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Human life depends on the earth as much as the ocean for our sustenance and livelihoods. Plant life provides 80 percent of our human diet, and we rely on agriculture as an important economic resource and means of development. Forests account for 30 percent of the Earth’s surface, providing vital habitats for millions of species and important sources for clean air and water; as well as being crucial for combating climate change.

Today we are seeing unprecedented land degradation, and the loss of arable land at 30 to 35 times the historical rate. Drought and desertification is also on the rise each year, amounting to the loss of 12 million hectares and affects poor communities globally. Of the 8,300 animal breeds known, 8 percent are extinct and 22 percent are at risk of extinction.

The SDGs aim to conserve and restore the use of terrestrial ecosystems such as forests, wetlands, drylands and mountains by 2020. Halting deforestation is also vital to mitigating the impact of climate change. Urgent action must be taken to reduce the loss of natural habitats and biodiversity which are part of our common heritage. Source

Many ecosystems have been lost during the past 200 years. Some of these ecosystems include:

  • 75% of rainforests and nearly 50% of all forests;
  • over 60% of coastal wetlands in southern and eastern Australia;
  • nearly 90% of temperate woodlands and mallee;
  • more than 99% of south-eastern Australia's temperate lowland grasslands;
  • over 83% of Tasmania's lowland grasslands and grassy woodlands;
  • about 95% of Brigalow scrub that originally grew in Queensland;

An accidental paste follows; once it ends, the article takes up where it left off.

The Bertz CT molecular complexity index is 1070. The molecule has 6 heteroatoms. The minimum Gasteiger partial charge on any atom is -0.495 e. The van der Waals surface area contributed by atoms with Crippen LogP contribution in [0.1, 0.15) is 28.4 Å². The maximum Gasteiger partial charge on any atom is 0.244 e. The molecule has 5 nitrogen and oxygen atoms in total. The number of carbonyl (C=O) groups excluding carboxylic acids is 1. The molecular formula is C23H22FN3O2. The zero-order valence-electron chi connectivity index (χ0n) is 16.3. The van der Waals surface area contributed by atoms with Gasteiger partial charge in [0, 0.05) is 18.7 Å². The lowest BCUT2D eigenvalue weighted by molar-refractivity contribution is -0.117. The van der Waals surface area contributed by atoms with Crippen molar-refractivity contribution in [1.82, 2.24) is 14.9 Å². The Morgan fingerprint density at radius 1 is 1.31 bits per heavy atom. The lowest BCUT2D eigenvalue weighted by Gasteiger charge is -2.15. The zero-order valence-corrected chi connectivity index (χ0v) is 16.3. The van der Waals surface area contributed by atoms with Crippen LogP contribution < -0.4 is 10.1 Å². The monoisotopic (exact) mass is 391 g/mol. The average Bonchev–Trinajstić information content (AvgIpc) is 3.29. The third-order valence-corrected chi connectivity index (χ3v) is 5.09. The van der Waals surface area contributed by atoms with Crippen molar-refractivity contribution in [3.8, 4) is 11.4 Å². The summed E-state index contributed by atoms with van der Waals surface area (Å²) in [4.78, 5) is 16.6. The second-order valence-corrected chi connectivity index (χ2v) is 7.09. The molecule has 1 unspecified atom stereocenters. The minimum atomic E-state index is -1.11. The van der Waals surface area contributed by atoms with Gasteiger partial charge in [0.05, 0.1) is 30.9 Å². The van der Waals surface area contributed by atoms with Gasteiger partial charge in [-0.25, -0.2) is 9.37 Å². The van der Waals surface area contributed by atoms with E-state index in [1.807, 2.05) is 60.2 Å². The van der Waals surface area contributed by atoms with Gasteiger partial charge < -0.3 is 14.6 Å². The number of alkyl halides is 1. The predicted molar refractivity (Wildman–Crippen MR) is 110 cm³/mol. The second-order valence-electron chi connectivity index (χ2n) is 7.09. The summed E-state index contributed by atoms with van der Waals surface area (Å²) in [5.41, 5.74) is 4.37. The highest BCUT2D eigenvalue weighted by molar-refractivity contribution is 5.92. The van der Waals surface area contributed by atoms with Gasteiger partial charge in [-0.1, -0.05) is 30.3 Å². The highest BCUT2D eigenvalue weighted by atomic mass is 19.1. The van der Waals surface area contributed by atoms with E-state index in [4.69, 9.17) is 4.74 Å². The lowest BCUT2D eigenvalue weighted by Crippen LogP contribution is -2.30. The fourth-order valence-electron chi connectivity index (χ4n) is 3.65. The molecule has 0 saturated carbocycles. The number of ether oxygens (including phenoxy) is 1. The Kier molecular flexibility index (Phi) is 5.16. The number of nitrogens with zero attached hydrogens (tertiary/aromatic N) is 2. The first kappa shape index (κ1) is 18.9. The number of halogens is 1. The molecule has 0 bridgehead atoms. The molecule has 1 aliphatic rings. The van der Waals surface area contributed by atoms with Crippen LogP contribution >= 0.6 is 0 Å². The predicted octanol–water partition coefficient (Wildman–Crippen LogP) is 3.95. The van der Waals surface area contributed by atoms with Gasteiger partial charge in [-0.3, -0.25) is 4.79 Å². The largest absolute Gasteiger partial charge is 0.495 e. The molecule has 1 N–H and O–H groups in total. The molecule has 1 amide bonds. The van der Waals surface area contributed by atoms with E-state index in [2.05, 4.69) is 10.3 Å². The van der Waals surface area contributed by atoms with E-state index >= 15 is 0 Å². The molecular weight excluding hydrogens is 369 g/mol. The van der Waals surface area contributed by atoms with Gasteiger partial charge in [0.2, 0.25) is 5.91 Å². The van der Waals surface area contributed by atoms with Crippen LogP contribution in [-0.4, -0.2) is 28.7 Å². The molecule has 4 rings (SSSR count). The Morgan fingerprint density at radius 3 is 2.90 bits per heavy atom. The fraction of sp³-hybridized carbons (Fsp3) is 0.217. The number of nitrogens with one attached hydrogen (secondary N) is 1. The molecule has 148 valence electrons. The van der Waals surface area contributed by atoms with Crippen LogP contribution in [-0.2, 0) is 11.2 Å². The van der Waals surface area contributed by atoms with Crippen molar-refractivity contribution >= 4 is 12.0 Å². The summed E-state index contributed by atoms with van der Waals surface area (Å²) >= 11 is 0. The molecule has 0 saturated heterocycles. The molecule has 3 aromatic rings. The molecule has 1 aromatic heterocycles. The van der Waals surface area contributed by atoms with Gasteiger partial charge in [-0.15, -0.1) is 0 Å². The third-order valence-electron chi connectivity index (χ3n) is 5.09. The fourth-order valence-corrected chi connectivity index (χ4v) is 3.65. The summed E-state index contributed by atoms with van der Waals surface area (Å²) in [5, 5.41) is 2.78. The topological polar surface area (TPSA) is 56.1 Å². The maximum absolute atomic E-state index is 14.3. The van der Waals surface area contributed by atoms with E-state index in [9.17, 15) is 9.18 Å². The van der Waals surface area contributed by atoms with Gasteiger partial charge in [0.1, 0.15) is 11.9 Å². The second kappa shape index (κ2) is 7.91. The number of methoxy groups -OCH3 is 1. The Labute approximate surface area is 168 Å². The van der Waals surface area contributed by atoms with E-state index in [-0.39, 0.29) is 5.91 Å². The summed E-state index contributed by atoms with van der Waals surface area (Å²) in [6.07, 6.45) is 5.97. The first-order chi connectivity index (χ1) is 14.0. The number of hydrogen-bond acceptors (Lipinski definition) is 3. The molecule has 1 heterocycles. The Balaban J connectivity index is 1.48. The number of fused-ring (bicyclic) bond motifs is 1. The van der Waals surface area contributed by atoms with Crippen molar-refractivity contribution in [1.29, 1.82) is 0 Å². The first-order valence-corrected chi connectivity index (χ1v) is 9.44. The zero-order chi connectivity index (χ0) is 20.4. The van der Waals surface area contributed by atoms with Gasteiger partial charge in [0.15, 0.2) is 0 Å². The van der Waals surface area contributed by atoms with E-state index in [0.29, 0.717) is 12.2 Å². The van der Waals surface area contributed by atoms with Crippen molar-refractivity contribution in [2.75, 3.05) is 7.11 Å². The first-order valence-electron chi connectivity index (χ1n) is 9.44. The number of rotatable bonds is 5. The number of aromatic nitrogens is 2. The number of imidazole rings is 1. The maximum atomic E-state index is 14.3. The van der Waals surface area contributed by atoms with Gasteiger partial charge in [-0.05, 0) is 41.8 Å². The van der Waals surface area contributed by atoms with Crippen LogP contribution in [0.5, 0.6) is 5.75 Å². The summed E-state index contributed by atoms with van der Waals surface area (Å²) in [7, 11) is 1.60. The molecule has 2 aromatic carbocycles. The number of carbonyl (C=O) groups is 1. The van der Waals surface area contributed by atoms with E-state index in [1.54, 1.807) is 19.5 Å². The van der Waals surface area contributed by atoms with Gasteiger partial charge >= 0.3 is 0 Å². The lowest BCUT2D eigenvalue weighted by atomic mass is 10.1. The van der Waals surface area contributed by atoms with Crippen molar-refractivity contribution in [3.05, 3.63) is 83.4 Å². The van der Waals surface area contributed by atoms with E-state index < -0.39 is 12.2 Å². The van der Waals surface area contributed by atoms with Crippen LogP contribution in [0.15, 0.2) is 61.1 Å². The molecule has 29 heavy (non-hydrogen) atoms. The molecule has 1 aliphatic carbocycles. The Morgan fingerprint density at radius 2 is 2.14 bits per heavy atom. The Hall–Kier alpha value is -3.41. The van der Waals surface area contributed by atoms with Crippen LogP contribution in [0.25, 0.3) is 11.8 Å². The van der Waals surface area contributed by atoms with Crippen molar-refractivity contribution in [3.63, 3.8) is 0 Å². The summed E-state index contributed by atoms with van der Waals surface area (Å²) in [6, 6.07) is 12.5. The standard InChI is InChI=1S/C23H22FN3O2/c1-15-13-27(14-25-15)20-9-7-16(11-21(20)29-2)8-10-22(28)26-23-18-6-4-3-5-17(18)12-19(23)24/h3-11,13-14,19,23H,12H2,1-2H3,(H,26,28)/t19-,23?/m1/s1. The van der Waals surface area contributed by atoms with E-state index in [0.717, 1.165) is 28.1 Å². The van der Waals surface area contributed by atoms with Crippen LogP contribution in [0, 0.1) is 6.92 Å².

• over 90% of Victoria's grasslands.

Loss of species

Loss of species is a major threat to biodiversity in Australia. Species of animals and plants under threat may be listed in one of the following categories:

Extinct in the wild
Critically endangered
Conservation dependent


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For some it is our life support system, for others it is a resource to be used, for others it is a precious cultural symbol. Australians have long had a sense that our biodiversity is special, but despite our sense of its importance, in many parts of our country biodiversity is in trouble.

  1. Biodiversity is the variety is the variety of all lifeforms on Earth – all the different plants, animals and microorganisms, and the ecosystems they live in. in the context of farming, biodiversity refers to the woodlands, native scrub, trees, shrubs and native grasses, as well as the insects and other animals that live on farms. Farmers strive to manage the environment in a way that not only allows this rich biodiversity to coexist with food and fibre production coexist, and also helps biodiversity thrive.
  2. Biodiversity makes human life on Earth possible yet it goes beyond mere measurable scientific facts; understanding biodiversity highlights the benefits of the natural world, many of which are at risk due to the pressures of human resource-use.
  3. Biodiversity is a human paradigm reflecting various values – economics, ecological life-support, recreation, culture and science – placed upon it according to perceived benefits and risks.

Values – Why biodiversity matters

Values are the lasting beliefs or ideals that will influence a person’s attitude and which serve as broad guidelines for that person’s behaviour.

Understanding biodiversity, and why it matters, is assisted by comprehending the range of distinctive values that individuals and societies may assign to the living world and the ecosystems that it comprises.

It is an indication in itself of the complexity of views about biodiversity, and the variety of interactions with it, that at least five separate categories are necessary to cover all possibilities.

Source CSIRO Biodiversity: Science and Solutions for Australia.

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